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Has College Enrollment Peaked?

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The number of Americans enrolled in four-year colleges has increased fairly steadily since 1970 but it took a dive between 2011 and 2012. Nationally, according to the September 2013 edition of American Consumers Newsletter, enrollment at four-year colleges plunged by 580,000, or about 5.3%.

Is that drop indicative of a long-term trend? Has enrollment peaked as the cohort of college-age students plateaus and an increasing number decide they can’t justify paying sky-high college tuitions? Does this represent a crisis for higher ed? Or is the decline merely a blip? Enrollments have declined in the past, only to rebound strongly, as shown in the U.S. Census graph.
I don’t pretend to know the answer, but I think it’s a question that we need to start asking ourselves. Here in Virginia, there is no sense in over-investing in college faculty, administration, buildings, dormitories and infrastructure if the demand does not materialize. We also need to be alert to the possibility that public colleges that gambled on increasing head counts may suffer financial difficulties if enrollments (and accompanying tuition payments) don’t meet projections.

Interestingly, Virginia appears to have bucked the trend in 2012. (I say “appears” because the national data is drawn from the U.S. Census, while the state data I use here comes from the State Council of Higher Education in Virginia (SCHEV, so I may not be comparing apples with apples).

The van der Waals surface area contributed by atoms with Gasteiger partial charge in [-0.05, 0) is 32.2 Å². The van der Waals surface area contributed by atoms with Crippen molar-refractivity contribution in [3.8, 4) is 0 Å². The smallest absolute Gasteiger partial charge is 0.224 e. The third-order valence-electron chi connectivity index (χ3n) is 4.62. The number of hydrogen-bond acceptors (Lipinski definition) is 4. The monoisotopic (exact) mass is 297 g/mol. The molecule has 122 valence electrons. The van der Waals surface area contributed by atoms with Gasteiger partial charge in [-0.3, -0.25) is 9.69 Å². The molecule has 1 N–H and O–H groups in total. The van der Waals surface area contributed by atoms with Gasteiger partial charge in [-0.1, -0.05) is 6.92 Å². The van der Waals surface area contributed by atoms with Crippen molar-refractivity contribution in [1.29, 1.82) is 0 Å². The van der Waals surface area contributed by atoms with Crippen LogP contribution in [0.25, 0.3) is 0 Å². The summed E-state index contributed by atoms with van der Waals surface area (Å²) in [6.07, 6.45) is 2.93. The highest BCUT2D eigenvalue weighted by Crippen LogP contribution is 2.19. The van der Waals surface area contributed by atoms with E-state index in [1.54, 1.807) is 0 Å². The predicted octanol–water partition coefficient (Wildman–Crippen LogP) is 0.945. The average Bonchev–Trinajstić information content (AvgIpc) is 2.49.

Data source: SCHEV

While enrollment tanked nationally, full-time enrollment managed to grow in Virginia by 2,000 between 2011 and 2012. (That was partially offset by a decline in part-time enrollment of 1,500.)

Now, circling back to previous blog posts I’ve made about the indebtedness of Virginia governmental and quasi-governmental institutions, I pose the question: If the downturn in enrollment is a long-term phenomenon, exacerbated by competition from Massively Open Online Courses (MOOCs) and other lower cost models for delivering education, and if public colleges have piled up debt in expectation of ever-increasing enrollments, could any of our public institutions find themselves unable to shoulder their debt?

I am not answering that question in the affirmative. Perhaps all of our public institutions are superbly managed and they’re all doing swimmingly well. But I take nothing for granted. I think the question is worth asking.

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